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5 things to know for March 7: Ukraine, Oil prices, Covid-19, Tornadoes, Trump

By Alexandra Meeks, CNN

American Express is the latest credit card company to end its operations in Russia following the country’s invasion of Ukraine. Visa and Mastercard made similar announcements over the weekend — and analysts say there’s a high risk that Russia will face a financial crisis that will push its largest banks to the brink of collapse. Here’s what you need to know to Get Up to Speed and On with Your Day.

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1. Ukraine

A Russian military strike hit an evacuation route in a Kyiv suburb yesterday, killing eight people — including two children — as they tried to flee the invasion. “A family died… in front of my eyes,” said Irpin Mayor Oleksandr Markushyn. Irpin, a suburb northwest of Kyiv, has been the site of intense shelling by the Russia in recent days. The UN said yesterday that more than 360 civilians have been killed in Ukraine since Russia’s invasion began, while acknowledging that the real figure is likely “considerably higher.” The UN also said more than 1.5 million refugees have fled Ukraine since February 24. Meanwhile in Russia, more than 4,600 people were detained during protests yesterday, according to an independent monitoring group. Negotiators say Ukraine and Russia are scheduled to hold a third round of talks today, following two previous rounds of talks that failed to yield any major resolutions. Follow CNN’s full coverage of Russia’s attack on Ukraine here.

2. Oil prices

Oil prices soared to their highest level in 13 years today, raising fears about a further spike in inflation that could damage the global economy. The surge is due to delays in the potential return of Iranian crude to global markets and as the US and European allies consider banning Russian oil imports, US Secretary of State Antony Blinken told CNN yesterday. If Russia’s oil exports are cut off, experts say it will put more strain on an already tight oil market, resulting in even higher gas prices across the US. The average price for a gallon of regular gas hit $4 yesterday, the highest level since 2008. There are now 18 states, plus Washington, DC, where the price of gas is $4 or greater. The highest prices are being seen in California, where the statewide average stands at $5.29 a gallon.

3. Coronavirus

Democrats and Republicans on Capitol Hill are gearing up for a showdown over Covid-19 relief funding this week. House Democrats plan to introduce a massive spending bill as soon as tomorrow that includes roughly $10 billion to help bolster Ukraine, but also tacks on about $22.5 billion in coronavirus relief money that Republicans widely oppose. The move would put Republicans in a tough spot — essentially daring them to block a package that includes money for Ukraine — according to a Democratic source familiar with the matter. The pressure is on for both parties to secure a deal before Friday, when government funding expires. If a broad funding package doesn’t move quickly, lawmakers may be forced to pass another short-term stopgap funding measure to avoid a government shutdown.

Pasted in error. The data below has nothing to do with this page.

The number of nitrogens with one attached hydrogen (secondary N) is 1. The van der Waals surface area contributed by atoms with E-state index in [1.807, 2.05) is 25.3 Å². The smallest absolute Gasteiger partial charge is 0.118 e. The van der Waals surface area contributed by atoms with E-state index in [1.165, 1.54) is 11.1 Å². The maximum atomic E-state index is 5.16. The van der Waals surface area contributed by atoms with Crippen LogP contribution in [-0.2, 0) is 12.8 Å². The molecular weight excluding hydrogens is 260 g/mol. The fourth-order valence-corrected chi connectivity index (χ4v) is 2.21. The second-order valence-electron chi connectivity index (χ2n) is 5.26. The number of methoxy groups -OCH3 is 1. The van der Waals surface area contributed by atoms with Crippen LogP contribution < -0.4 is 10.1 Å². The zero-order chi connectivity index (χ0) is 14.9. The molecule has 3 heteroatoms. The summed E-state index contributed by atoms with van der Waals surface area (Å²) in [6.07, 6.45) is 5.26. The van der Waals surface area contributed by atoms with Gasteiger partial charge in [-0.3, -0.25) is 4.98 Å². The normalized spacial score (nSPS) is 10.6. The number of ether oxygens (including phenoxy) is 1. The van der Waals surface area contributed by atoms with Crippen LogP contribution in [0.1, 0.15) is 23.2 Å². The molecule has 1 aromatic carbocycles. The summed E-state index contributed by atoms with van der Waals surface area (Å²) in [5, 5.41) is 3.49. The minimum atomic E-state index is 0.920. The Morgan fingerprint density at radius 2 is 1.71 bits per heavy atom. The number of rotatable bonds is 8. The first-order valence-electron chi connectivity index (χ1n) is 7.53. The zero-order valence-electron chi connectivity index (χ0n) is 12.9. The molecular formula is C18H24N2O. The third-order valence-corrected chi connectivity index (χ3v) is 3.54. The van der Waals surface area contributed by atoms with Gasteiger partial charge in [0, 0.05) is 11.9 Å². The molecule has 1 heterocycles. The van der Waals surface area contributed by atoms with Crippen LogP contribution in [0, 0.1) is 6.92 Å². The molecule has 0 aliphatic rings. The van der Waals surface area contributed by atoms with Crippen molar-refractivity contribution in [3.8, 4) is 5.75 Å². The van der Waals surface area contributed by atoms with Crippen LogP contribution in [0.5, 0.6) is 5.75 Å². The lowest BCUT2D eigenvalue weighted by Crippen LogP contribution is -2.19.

4. Tornadoes

Seven people, including two children, were killed in a series of tornadoes that ripped through multiple counties near Des Moines, Iowa over the weekend, officials said. The oldest victim was 72-years-old and the youngest was 2. The National Weather Service declared it a severe event, after wind speeds reached at least 136 miles per hour. The tornadoes destroyed several homes, buildings, power lines and vegetation. A tornado watch is in effect today for parts of Arkansas, southeast Oklahoma and southern Missouri, according to CNN’s Storm Prediction Center.

5. Trump

Two top prosecutors leading the criminal investigation into former President Donald Trump and his business resigned last month after the Manhattan district attorney said he was not prepared to move forward with an indictment against Trump, a person familiar with the investigation said. Prosecutors have been investigating whether Trump and the Trump Organization misled lenders, insurers, and others by providing them false or misleading financial statements about the value of properties. Some prosecutors, including the two that resigned, believed there was sufficient evidence to charge Trump, while others, including some career prosecutors, were skeptical that they could win a conviction at trial — in part because of the difficulty in proving criminal intent, people familiar with the investigation said.


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